Cindy Stevens, senior director, publications, Consumer Technology Association (CTA) was recently awarded the Women in Consumer Technology (WiCT) Legacy Award.
Below, Stevens discusses her thoughts on CES 2020 trends like 5G and how i3 inspires the next generation of women in technology.
TWICE: How did you get your start in the CT industry?
CINDY STEVENS: I was editor-in-chief of Wireless Business & Technology magazine at Phillips Publishing. When the company was acquired, I left to go to CTA as editor of Vision magazine beginning with its second issue in 1998. It was an exciting time in the middle of the dot-com boom, and I had a front row seat watching the consumer technology industry grow. When I began, Replay TV was the talk of the 1999 CES—there were 1,870 exhibitors and just over 97,000 attendees.
Today, over 4,500 exhibitors and 170,000 attendees are at CES 2020 and key topics include everything from AI and quantum computing to voice assistants and immersive entertainment. In 2013, we launched It Is Innovation (i3) magazine, and I have been fortunate to interview many top industry leaders and witness the next wave of innovation firsthand.
TWICE: What is your goal at CES 2020?
CS: I am interested in learning more about how AI, blockchain, and 5G will impact the industry. CES is a great venue to get a sense of what is trending and hear from expert speakers. Walking the show floor and talking with exhibitors inspires me, especially the passion and dedication in Eureka Park.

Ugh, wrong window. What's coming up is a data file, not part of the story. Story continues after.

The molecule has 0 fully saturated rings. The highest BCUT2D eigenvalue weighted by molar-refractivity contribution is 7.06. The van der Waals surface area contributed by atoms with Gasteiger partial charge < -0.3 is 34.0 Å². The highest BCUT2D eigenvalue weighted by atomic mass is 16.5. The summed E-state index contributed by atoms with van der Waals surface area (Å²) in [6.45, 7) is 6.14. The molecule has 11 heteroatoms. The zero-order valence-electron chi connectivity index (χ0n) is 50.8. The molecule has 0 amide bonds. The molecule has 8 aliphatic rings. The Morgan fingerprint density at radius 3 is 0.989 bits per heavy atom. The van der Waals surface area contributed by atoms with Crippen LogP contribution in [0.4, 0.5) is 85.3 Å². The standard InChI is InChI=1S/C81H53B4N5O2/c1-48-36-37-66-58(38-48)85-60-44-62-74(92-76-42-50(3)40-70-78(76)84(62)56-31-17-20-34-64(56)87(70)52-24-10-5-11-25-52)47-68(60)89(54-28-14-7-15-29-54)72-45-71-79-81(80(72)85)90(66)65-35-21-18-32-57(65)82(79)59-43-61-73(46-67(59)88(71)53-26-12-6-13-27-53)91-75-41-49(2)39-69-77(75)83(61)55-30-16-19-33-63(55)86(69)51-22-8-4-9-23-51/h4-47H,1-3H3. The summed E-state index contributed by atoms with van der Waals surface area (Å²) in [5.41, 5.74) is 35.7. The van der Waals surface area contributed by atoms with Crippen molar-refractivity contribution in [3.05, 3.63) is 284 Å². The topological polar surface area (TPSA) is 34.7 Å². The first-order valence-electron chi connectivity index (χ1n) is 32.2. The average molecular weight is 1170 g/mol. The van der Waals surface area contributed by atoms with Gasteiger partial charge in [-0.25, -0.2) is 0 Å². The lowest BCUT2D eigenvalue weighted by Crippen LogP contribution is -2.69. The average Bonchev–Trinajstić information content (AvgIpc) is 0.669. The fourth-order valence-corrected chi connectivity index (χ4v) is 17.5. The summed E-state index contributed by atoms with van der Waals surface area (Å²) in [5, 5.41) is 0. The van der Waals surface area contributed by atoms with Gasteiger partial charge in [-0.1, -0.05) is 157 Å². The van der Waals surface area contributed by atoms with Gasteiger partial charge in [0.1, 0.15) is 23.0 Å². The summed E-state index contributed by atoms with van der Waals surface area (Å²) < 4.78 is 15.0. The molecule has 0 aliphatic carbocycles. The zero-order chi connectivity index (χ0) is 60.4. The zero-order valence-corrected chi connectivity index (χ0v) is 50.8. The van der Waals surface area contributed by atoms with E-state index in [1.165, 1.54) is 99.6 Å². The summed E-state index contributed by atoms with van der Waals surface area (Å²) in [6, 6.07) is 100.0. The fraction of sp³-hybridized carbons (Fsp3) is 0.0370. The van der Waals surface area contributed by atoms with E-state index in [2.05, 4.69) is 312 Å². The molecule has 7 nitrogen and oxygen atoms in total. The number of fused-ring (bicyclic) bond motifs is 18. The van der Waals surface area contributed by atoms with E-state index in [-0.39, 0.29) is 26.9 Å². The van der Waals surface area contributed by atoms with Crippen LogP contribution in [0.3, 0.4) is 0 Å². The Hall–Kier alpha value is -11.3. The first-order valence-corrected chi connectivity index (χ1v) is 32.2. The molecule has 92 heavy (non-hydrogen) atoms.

I also love the serendipity of CES—you never know what the buzz at the show will be until you are in Vegas. And I always look forward to catching up with my industry friends. It’s the unexpected moments that can be the most valuable.
TWICE: What do you believe will dominate the tech conversation in 2020?
CS: Privacy will continue to be a major topic at CES and beyond. I also think how technology is improving lives will be highlighted more. For example, drones deliver medicine to remote places, cars use software to avoid accidents, and virtual and augmented reality is being used in education, health care, and even pain management.
TWICE: How do you hope to inspire the next generation of women in tech?
CS: We feature strong women on the cover of i3, most recently IBM’s Ginni Rometti, FQ’s Shelley Zalis, Quibi’s Meg Whitman, and Deloitte’s Diana O’Brien. Each of these leaders has an inspiring story to share with other women. We also profile women entrepreneurs and female led startups in a variety of columns. And we have been inducting more women into the CT Hall of Fame. This year Elizabeth Feinler was honored for leading the Network Information Center that she calls the prehistoric Google. CTA also has a mentor program to connect with others and share experiences. And of course, the Women in Consumer Technology organization is doing an incredible job of bringing women together.
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